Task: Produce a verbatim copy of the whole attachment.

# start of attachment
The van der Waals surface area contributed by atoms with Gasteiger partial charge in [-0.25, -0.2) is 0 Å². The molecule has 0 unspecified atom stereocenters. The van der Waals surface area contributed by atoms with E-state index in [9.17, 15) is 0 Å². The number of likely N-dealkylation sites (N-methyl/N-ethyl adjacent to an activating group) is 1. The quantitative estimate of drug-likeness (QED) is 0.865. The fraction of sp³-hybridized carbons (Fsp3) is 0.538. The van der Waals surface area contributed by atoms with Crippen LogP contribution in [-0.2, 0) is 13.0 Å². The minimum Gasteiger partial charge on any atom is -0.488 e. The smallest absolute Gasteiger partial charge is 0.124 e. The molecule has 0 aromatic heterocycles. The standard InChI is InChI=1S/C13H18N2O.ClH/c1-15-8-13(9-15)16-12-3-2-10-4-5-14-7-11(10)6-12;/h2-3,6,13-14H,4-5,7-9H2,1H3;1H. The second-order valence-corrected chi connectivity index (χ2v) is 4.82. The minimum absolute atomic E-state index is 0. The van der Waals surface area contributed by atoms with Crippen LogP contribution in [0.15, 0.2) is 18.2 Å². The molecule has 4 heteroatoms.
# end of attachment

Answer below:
The van der Waals surface area contributed by atoms with Gasteiger partial charge in [-0.25, -0.2) is 0 Å². The molecule has 0 unspecified atom stereocenters. The van der Waals surface area contributed by atoms with E-state index in [9.17, 15) is 0 Å². The number of likely N-dealkylation sites (N-methyl/N-ethyl adjacent to an activating group) is 1. The quantitative estimate of drug-likeness (QED) is 0.865. The fraction of sp³-hybridized carbons (Fsp3) is 0.538. The van der Waals surface area contributed by atoms with Crippen LogP contribution in [-0.2, 0) is 13.0 Å². The minimum Gasteiger partial charge on any atom is -0.488 e. The smallest absolute Gasteiger partial charge is 0.124 e. The molecule has 0 aromatic heterocycles. The standard InChI is InChI=1S/C13H18N2O.ClH/c1-15-8-13(9-15)16-12-3-2-10-4-5-14-7-11(10)6-12;/h2-3,6,13-14H,4-5,7-9H2,1H3;1H. The second-order valence-corrected chi connectivity index (χ2v) is 4.82. The minimum absolute atomic E-state index is 0. The van der Waals surface area contributed by atoms with Crippen LogP contribution in [0.15, 0.2) is 18.2 Å². The molecule has 4 heteroatoms.